On April 2, 2020, at the direction of the president, CMS issued additional guidance [https://go.cms.gov/2V1QBdM] regarding the mitigation of the spread of COVID-19 in the country’s nursing facilities. The guidance was apparently issued in response to recent onsite observations by CMS and CDC experts in nursing facilities. In short, the guidance addresses five key issues:
Continue Reading CMS Releases Guidance to Nursing Facilities at President’s Request

On March 24, 2020, the Wisconsin Department of Health Services (DHS) prepared correspondence to the Center for Medicare and Medicaid Services (CMS) seeking waivers of certain Medicaid requirements pursuant to Section 1135 of the Social Security Act (42 U.S.C. § 1320b-5) due to the COVID-19 pandemic. The correspondence to CMS was shared on March 24, 2020 with the Wisconsin Legislature Joint Committee on Finance seeking their approval to submit the Section 1135 Waiver to CMS. The letter to CMS prepared by DHS states that Wisconsin is implementing all the blanket waivers issued by CMS on March 13, 2020 in Medicare, Medicaid and the Children’s Health Insurance Program (CHIP), to the extent applicable.
Continue Reading Wisconsin DHS requests authority to seek additional Medicaid Waivers from CMS

Since February 6, 2020, the Centers for Medicare and Medicaid  (CMS) issued official Coronavirus (COVID-19) guidance for health care providers in all care settings to implement in an effort to control the rate of COVID-19 transmission. However, a special focus is on nursing facilities because these facilities house the country’s population most susceptible to COVID-19. In the CDC’s March 18, 2020 Morbidity and Mortality Weekly Report (MMWR), the agency highlights the COVID-19 outbreak at a nursing home in King County, Seattle, Washington, in which 81 of the 130 residents (62%) contracted COVID-19, and 49 of those residents were hospitalized. The median age of the infected residents was 81 years old. To date, 80% of deaths related to COVID-19 are of persons 65 years old or greater.  Therefore, it is imperative nursing homes take drastic measures to reduce the risk of severe illness or death associated with COVID-19. Husch Blackwell’s answers to the Frequently Asked Questions below follow the current CDC and CMS guidance which outlines these drastic measures.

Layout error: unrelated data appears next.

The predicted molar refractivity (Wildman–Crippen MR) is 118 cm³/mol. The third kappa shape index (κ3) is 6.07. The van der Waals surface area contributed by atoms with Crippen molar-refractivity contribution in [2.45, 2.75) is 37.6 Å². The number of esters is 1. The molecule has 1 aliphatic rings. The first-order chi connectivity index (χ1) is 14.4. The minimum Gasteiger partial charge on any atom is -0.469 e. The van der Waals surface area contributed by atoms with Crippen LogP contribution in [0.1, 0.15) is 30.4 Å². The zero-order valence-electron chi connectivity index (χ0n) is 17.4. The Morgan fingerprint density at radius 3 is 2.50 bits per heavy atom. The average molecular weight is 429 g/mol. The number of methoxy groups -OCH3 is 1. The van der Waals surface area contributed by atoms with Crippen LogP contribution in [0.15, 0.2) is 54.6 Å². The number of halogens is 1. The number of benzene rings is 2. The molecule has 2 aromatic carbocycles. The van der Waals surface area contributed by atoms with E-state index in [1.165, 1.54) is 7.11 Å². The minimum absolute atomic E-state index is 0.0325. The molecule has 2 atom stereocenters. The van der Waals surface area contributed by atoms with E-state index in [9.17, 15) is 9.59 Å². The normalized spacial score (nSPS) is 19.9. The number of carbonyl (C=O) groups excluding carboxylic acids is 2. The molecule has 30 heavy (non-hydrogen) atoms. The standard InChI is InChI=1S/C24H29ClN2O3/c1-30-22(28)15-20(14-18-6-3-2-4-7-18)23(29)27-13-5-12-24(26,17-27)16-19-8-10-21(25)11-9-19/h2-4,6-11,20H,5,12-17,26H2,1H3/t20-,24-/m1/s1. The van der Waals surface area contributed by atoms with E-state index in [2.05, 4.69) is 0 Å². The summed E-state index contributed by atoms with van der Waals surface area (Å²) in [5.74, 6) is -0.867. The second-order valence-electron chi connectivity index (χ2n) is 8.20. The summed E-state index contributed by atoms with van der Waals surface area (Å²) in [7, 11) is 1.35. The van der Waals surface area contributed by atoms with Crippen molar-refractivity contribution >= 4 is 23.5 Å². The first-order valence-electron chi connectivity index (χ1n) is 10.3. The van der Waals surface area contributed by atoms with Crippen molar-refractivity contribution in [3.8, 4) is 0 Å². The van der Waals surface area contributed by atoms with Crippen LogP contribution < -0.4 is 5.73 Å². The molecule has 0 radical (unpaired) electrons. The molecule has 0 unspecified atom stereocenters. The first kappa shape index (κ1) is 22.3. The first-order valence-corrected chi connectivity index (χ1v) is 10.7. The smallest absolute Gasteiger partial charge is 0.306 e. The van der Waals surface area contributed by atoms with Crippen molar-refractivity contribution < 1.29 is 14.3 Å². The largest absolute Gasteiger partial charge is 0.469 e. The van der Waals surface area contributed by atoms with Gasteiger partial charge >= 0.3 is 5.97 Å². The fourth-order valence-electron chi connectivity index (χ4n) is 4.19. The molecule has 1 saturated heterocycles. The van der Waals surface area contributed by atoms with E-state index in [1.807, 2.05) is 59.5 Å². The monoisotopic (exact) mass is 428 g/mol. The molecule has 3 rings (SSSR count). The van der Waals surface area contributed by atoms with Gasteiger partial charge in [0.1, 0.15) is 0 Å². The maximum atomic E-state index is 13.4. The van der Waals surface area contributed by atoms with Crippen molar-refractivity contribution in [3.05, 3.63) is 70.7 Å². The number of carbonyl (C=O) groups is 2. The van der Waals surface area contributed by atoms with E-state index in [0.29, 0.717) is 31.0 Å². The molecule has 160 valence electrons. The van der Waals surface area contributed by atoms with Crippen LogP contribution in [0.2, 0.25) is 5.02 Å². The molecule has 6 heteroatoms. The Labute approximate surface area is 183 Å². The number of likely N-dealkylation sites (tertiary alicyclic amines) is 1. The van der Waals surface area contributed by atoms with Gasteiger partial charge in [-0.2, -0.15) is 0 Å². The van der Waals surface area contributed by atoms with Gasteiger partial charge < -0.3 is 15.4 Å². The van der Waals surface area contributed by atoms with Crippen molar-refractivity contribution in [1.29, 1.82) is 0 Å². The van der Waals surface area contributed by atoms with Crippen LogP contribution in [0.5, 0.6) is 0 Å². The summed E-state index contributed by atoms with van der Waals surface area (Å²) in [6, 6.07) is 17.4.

Continue Reading COVID-19 FAQs for Nursing Facilities

On March 20, 2020, the Texas Health and Human Services Commission issued Provider Letter 20-23, providing clear guidance to Texas’ assisted living communities on how to reduce the risk of the spread of COVID-19. Finding that; “…COVID-19 presents a significant health and safety risk to ALF residents” and that “the best method of protecting [residents] from infection is to keep the infection out of the facility”, the provider letter adopts guidelines that are similar to those put in place several days ago for nursing facilities. Significantly, the letter determines that; “[a] resident’s right to visitation can be restricted in order to protect the health and safety of residents”.
Continue Reading Texas Health and Human Services Commission releases COVID-19 Guidance to Assisted Living Facilities

These are extraordinary times. COVID-19, or the novel coronavirus, has disrupted the life of every American and every business. Hospices are no exception. In fact, they are on the frontlines, responsible for providing care to the elderly, a population extremely susceptible to COVID-19. The Husch Blackwell Hospice Team is fundamentally a group of problem solvers,

The CDC’s latest Morbidity and Mortality Weekly Report released Wednesday, March 18, 2020, reiterated that both residents and the workforce of long term care facilities remain most vulnerable to the exposure and spread of COVID-19.  According to the Report, “[s]ubstantial morbidity and mortality might be averted if all long-term care facilities take steps now to prevent exposure of their residents to COVID-19. The underlying health conditions and advanced age of many long-term care facility residents and the shared location of patients in one facility places these persons at risk for severe morbidity and death.”

Continue Reading COVID-19 FAQs for Assisted Living Communities